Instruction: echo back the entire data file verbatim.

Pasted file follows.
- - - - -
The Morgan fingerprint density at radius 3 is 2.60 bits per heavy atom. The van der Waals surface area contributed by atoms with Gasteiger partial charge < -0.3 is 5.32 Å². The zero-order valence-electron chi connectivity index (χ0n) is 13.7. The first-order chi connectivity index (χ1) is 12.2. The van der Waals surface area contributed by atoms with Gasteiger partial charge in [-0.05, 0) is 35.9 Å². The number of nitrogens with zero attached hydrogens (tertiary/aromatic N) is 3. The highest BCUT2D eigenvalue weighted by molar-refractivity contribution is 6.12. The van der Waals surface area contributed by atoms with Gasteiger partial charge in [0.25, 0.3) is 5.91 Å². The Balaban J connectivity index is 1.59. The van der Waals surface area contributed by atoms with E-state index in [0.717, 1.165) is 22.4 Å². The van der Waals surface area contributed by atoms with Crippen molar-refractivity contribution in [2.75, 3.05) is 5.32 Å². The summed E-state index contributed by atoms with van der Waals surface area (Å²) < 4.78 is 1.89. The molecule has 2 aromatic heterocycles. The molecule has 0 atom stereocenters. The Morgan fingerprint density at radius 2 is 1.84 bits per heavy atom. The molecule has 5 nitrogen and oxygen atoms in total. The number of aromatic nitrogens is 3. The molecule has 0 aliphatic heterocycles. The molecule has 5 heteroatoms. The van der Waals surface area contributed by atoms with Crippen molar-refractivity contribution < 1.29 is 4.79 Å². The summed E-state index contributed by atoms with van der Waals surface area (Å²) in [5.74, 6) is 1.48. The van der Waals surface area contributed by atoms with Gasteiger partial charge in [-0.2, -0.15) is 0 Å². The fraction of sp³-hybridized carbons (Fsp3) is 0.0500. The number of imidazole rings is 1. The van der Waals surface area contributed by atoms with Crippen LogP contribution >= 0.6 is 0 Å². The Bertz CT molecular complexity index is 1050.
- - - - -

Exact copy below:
The Morgan fingerprint density at radius 3 is 2.60 bits per heavy atom. The van der Waals surface area contributed by atoms with Gasteiger partial charge < -0.3 is 5.32 Å². The zero-order valence-electron chi connectivity index (χ0n) is 13.7. The first-order chi connectivity index (χ1) is 12.2. The van der Waals surface area contributed by atoms with Gasteiger partial charge in [-0.05, 0) is 35.9 Å². The number of nitrogens with zero attached hydrogens (tertiary/aromatic N) is 3. The highest BCUT2D eigenvalue weighted by molar-refractivity contribution is 6.12. The van der Waals surface area contributed by atoms with Gasteiger partial charge in [0.25, 0.3) is 5.91 Å². The Balaban J connectivity index is 1.59. The van der Waals surface area contributed by atoms with E-state index in [0.717, 1.165) is 22.4 Å². The van der Waals surface area contributed by atoms with Crippen molar-refractivity contribution in [2.75, 3.05) is 5.32 Å². The summed E-state index contributed by atoms with van der Waals surface area (Å²) < 4.78 is 1.89. The molecule has 2 aromatic heterocycles. The molecule has 0 atom stereocenters. The Morgan fingerprint density at radius 2 is 1.84 bits per heavy atom. The molecule has 5 nitrogen and oxygen atoms in total. The number of aromatic nitrogens is 3. The molecule has 0 aliphatic heterocycles. The molecule has 5 heteroatoms. The van der Waals surface area contributed by atoms with Crippen molar-refractivity contribution < 1.29 is 4.79 Å². The summed E-state index contributed by atoms with van der Waals surface area (Å²) in [5.74, 6) is 1.48. The van der Waals surface area contributed by atoms with Gasteiger partial charge in [-0.2, -0.15) is 0 Å². The fraction of sp³-hybridized carbons (Fsp3) is 0.0500. The number of imidazole rings is 1. The van der Waals surface area contributed by atoms with Crippen LogP contribution >= 0.6 is 0 Å². The Bertz CT molecular complexity index is 1050.